Elizabeth Boston is the Director of NSERC’s Mathematical, Environmental and Physical Division within the Research Grants and Scholarships Directorate.
NSERC’S Computer Science Liaison Committee Terms of Reference
In 2011, the Natural Sciences and Engineering Research Council of Canada (NSERC) established a Computer Science Liaison Committee. The purview of the Liaison Committee includes, but is not limited to:
- discussion of opportunities the Canadian computer science research community could seize or build on, and challenges it may face, in its quest to be at the forefront of research at the international level;
- discussion of emerging trends/needs for capacity building, innovative R&D thrusts, and current and potential scientific initiatives within the Canadian computer science research community which might relate to NSERC;
- provision and discussion of suggestions that the Canadian computer science research community may have regarding NSERC’s programs;
- discussion of matters that may help to inform the Group Chair about his/her participation in the Committee on Grants and Scholarships (COGS).
Unless otherwise indicated, information that is produced for, and discussed within, the Liaison Committee can be shared with the broader research community.
The Liaison Committee will be composed of an appropriate number of highly regarded members of the Canadian computer science research community, with broad scientific expertise that covers the main sub-disciplines reviewed by NSERC’s Computer Science Evaluation Group (EG 1507). The Liaison Committee will include one representative for each of the following overarching areas:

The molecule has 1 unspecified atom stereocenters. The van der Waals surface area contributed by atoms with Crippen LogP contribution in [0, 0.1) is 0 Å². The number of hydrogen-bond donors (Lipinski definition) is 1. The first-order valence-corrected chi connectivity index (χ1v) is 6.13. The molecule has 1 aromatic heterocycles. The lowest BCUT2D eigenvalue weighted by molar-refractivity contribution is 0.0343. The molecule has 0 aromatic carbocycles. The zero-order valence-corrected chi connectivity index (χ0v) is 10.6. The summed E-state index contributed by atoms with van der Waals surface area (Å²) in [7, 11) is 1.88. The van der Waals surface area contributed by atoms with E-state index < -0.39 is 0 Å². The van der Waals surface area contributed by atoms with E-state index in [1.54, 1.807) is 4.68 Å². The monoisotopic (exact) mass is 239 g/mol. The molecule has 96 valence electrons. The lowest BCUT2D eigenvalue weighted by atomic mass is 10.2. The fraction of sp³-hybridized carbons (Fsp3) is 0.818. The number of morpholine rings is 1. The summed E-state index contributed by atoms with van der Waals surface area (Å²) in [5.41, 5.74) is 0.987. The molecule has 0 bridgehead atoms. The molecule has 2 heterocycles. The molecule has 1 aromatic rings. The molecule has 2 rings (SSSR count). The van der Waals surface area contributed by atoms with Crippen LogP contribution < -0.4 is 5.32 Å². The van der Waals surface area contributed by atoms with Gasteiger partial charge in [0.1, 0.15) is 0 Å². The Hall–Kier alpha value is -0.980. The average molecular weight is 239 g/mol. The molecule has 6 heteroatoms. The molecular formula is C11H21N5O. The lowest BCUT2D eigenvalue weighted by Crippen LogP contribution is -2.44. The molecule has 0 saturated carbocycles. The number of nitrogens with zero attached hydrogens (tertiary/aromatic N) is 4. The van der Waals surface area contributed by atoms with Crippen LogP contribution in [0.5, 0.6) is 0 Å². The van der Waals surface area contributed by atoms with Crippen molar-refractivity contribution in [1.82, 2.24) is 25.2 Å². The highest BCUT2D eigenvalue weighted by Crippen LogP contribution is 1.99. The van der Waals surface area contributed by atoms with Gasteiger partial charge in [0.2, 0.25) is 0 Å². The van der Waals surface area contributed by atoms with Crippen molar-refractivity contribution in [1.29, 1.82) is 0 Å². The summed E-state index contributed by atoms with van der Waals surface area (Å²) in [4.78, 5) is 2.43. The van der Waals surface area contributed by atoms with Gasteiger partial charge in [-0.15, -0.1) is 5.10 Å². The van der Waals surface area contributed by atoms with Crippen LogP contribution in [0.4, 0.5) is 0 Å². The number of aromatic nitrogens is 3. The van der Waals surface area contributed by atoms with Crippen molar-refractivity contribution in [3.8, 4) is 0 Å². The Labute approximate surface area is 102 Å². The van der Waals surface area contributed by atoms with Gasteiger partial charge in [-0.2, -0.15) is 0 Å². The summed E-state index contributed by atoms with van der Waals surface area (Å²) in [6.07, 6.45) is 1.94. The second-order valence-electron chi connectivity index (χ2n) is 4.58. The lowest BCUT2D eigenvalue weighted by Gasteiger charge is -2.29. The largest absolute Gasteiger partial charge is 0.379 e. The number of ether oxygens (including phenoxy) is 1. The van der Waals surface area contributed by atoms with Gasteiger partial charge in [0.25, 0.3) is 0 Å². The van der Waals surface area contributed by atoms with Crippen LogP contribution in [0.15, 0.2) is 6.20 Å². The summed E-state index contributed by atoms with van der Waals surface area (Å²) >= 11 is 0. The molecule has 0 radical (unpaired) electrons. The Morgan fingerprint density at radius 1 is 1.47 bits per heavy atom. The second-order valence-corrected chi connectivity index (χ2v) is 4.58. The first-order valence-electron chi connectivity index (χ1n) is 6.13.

- Computer Applications
- Computer Methodologies
- Computer Systems
- Theoretical Computer Science
The Committee will be chaired by a senior member of the research community with an extensive knowledge of the Canadian and international computer science research environments.
The Chair and members will serve a three-year, non-renewable term. In order to ensure continuity and establish an appropriate rotation pattern in the early years of the Liaison Committee, a few members will be asked to serve for a longer duration. It is important that the members act as conduit of the greater research community and bring matters of common/broad interest to the Committee’s attention, as opposed to anecdotal/personal ones.
Moreover, the Liaison Committee’s membership will include NSERC’s Research Grants’ Team Leader and Director overseeing the Computer Science portfolio. Other NSERC staff may participate in the Committee’s meetings on occasion.
The Liaison Committee will also include NSERC’s current Computer Science Group Chair as an ex officio member. In this capacity, the Group Chair will only be an observer and a resource for the other members. When a Group Chair completes his/her term at NSERC, he/she may serve for an additional year on the Liaison Committee as an ex officio member (observer and resource), besides the new Group Chair, to ensure an orderly transition.
In addition, the Liaison Committee will also include at least one member from the private sector as an ex officio member (observer and resource). The number of members from the private sector cannot exceed two.
The Liaison Committee will hold at least two meetings per year, preferably in advance of COGS’ fall and spring meetings. The meetings will be held via teleconference. Face-to-face meetings and additional ad hoc meetings could be held, if necessary.
When holding a meeting of the Liaison Committee, it is necessary that a majority of members representing the Canadian computer science research community, excluding the ex officio members, attend in order for decisions to be made on behalf of the Committee.
The Chair of the Liaison Committee will participate in the annual meeting of the Heads and Chairs of computer science departments, either by teleconference or in person.